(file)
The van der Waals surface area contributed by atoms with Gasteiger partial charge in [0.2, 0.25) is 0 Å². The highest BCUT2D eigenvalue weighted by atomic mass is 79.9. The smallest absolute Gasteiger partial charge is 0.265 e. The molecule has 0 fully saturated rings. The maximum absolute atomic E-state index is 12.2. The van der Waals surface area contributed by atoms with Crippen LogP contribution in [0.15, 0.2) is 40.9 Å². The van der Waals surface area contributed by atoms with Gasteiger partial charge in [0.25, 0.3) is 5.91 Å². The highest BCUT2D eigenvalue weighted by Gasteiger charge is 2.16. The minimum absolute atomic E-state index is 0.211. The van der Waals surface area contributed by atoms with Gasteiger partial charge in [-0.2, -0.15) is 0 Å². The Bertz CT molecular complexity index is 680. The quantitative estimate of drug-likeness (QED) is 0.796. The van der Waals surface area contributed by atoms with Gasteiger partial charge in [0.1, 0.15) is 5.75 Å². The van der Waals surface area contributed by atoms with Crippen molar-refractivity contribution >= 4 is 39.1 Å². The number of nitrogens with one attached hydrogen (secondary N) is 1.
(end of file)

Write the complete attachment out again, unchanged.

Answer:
The van der Waals surface area contributed by atoms with Gasteiger partial charge in [0.2, 0.25) is 0 Å². The highest BCUT2D eigenvalue weighted by atomic mass is 79.9. The smallest absolute Gasteiger partial charge is 0.265 e. The molecule has 0 fully saturated rings. The maximum absolute atomic E-state index is 12.2. The van der Waals surface area contributed by atoms with Crippen LogP contribution in [0.15, 0.2) is 40.9 Å². The van der Waals surface area contributed by atoms with Gasteiger partial charge in [0.25, 0.3) is 5.91 Å². The highest BCUT2D eigenvalue weighted by Gasteiger charge is 2.16. The minimum absolute atomic E-state index is 0.211. The van der Waals surface area contributed by atoms with Gasteiger partial charge in [-0.2, -0.15) is 0 Å². The Bertz CT molecular complexity index is 680. The quantitative estimate of drug-likeness (QED) is 0.796. The van der Waals surface area contributed by atoms with Gasteiger partial charge in [0.1, 0.15) is 5.75 Å². The van der Waals surface area contributed by atoms with Crippen molar-refractivity contribution >= 4 is 39.1 Å². The number of nitrogens with one attached hydrogen (secondary N) is 1.